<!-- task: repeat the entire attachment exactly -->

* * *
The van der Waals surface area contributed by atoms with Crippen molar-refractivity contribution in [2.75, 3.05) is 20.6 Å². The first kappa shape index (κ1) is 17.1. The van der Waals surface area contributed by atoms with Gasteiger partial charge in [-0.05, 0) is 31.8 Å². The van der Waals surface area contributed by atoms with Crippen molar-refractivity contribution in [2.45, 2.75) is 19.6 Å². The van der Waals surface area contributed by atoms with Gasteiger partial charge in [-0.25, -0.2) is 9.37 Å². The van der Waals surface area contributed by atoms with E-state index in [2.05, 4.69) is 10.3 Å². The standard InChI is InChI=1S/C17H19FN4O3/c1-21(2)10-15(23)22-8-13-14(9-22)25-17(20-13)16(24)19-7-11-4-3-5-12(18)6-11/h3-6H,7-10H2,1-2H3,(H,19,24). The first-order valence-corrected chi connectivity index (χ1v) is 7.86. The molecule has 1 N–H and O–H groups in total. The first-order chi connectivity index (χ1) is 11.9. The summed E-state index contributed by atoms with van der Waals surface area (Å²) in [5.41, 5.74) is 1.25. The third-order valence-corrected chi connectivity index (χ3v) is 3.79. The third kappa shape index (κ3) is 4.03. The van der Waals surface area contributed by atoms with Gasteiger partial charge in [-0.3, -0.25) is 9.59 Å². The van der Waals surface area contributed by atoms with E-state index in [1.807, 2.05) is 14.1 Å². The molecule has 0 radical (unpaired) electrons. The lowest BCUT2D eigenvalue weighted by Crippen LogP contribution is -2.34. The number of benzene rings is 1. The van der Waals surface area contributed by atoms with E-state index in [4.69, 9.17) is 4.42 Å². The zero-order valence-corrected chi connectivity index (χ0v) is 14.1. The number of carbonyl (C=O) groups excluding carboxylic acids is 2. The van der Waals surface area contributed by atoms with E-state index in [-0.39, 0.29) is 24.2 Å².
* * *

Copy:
The van der Waals surface area contributed by atoms with Crippen molar-refractivity contribution in [2.75, 3.05) is 20.6 Å². The first kappa shape index (κ1) is 17.1. The van der Waals surface area contributed by atoms with Gasteiger partial charge in [-0.05, 0) is 31.8 Å². The van der Waals surface area contributed by atoms with Crippen molar-refractivity contribution in [2.45, 2.75) is 19.6 Å². The van der Waals surface area contributed by atoms with Gasteiger partial charge in [-0.25, -0.2) is 9.37 Å². The van der Waals surface area contributed by atoms with E-state index in [2.05, 4.69) is 10.3 Å². The standard InChI is InChI=1S/C17H19FN4O3/c1-21(2)10-15(23)22-8-13-14(9-22)25-17(20-13)16(24)19-7-11-4-3-5-12(18)6-11/h3-6H,7-10H2,1-2H3,(H,19,24). The first-order valence-corrected chi connectivity index (χ1v) is 7.86. The molecule has 1 N–H and O–H groups in total. The first-order chi connectivity index (χ1) is 11.9. The summed E-state index contributed by atoms with van der Waals surface area (Å²) in [5.41, 5.74) is 1.25. The third-order valence-corrected chi connectivity index (χ3v) is 3.79. The third kappa shape index (κ3) is 4.03. The van der Waals surface area contributed by atoms with Gasteiger partial charge in [-0.3, -0.25) is 9.59 Å². The van der Waals surface area contributed by atoms with E-state index in [1.807, 2.05) is 14.1 Å². The molecule has 0 radical (unpaired) electrons. The lowest BCUT2D eigenvalue weighted by Crippen LogP contribution is -2.34. The number of benzene rings is 1. The van der Waals surface area contributed by atoms with E-state index in [4.69, 9.17) is 4.42 Å². The zero-order valence-corrected chi connectivity index (χ0v) is 14.1. The number of carbonyl (C=O) groups excluding carboxylic acids is 2. The van der Waals surface area contributed by atoms with E-state index in [-0.39, 0.29) is 24.2 Å².